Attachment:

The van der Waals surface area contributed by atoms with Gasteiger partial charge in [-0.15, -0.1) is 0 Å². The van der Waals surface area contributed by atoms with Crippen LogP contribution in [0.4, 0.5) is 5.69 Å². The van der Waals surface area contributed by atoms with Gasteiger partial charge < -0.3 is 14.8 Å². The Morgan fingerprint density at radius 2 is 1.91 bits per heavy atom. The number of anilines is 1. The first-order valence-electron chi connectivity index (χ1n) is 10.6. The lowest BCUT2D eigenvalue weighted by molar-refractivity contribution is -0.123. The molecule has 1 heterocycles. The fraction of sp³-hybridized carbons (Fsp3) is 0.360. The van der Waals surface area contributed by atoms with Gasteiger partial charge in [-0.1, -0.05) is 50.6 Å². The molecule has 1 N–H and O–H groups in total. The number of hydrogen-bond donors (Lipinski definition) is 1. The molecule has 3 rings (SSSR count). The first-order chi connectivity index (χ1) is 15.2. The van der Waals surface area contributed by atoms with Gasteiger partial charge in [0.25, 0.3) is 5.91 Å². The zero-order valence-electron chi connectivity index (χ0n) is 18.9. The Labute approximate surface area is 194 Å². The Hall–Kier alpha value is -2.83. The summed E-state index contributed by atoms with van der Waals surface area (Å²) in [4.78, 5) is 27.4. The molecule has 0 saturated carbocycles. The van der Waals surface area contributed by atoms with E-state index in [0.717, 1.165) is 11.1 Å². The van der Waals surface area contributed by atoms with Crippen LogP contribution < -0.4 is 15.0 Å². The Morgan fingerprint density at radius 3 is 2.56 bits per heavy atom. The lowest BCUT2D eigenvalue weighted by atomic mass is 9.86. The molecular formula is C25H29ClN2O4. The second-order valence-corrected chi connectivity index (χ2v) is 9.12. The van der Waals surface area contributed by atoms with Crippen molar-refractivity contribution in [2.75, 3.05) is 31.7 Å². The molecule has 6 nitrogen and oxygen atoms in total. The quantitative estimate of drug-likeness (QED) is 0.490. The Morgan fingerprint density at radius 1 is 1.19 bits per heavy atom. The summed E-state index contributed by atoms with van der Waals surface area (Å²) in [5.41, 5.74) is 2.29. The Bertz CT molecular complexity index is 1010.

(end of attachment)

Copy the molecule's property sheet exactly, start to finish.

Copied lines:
The van der Waals surface area contributed by atoms with Gasteiger partial charge in [-0.15, -0.1) is 0 Å². The van der Waals surface area contributed by atoms with Crippen LogP contribution in [0.4, 0.5) is 5.69 Å². The van der Waals surface area contributed by atoms with Gasteiger partial charge < -0.3 is 14.8 Å². The Morgan fingerprint density at radius 2 is 1.91 bits per heavy atom. The number of anilines is 1. The first-order valence-electron chi connectivity index (χ1n) is 10.6. The lowest BCUT2D eigenvalue weighted by molar-refractivity contribution is -0.123. The molecule has 1 heterocycles. The fraction of sp³-hybridized carbons (Fsp3) is 0.360. The van der Waals surface area contributed by atoms with Gasteiger partial charge in [-0.1, -0.05) is 50.6 Å². The molecule has 1 N–H and O–H groups in total. The number of hydrogen-bond donors (Lipinski definition) is 1. The molecule has 3 rings (SSSR count). The first-order chi connectivity index (χ1) is 15.2. The van der Waals surface area contributed by atoms with Gasteiger partial charge in [0.25, 0.3) is 5.91 Å². The zero-order valence-electron chi connectivity index (χ0n) is 18.9. The Labute approximate surface area is 194 Å². The Hall–Kier alpha value is -2.83. The summed E-state index contributed by atoms with van der Waals surface area (Å²) in [4.78, 5) is 27.4. The molecule has 0 saturated carbocycles. The van der Waals surface area contributed by atoms with E-state index in [0.717, 1.165) is 11.1 Å². The van der Waals surface area contributed by atoms with Crippen LogP contribution < -0.4 is 15.0 Å². The Morgan fingerprint density at radius 3 is 2.56 bits per heavy atom. The lowest BCUT2D eigenvalue weighted by atomic mass is 9.86. The molecular formula is C25H29ClN2O4. The second-order valence-corrected chi connectivity index (χ2v) is 9.12. The van der Waals surface area contributed by atoms with Crippen molar-refractivity contribution in [2.75, 3.05) is 31.7 Å². The molecule has 6 nitrogen and oxygen atoms in total. The quantitative estimate of drug-likeness (QED) is 0.490. The Morgan fingerprint density at radius 1 is 1.19 bits per heavy atom. The summed E-state index contributed by atoms with van der Waals surface area (Å²) in [5.41, 5.74) is 2.29. The Bertz CT molecular complexity index is 1010.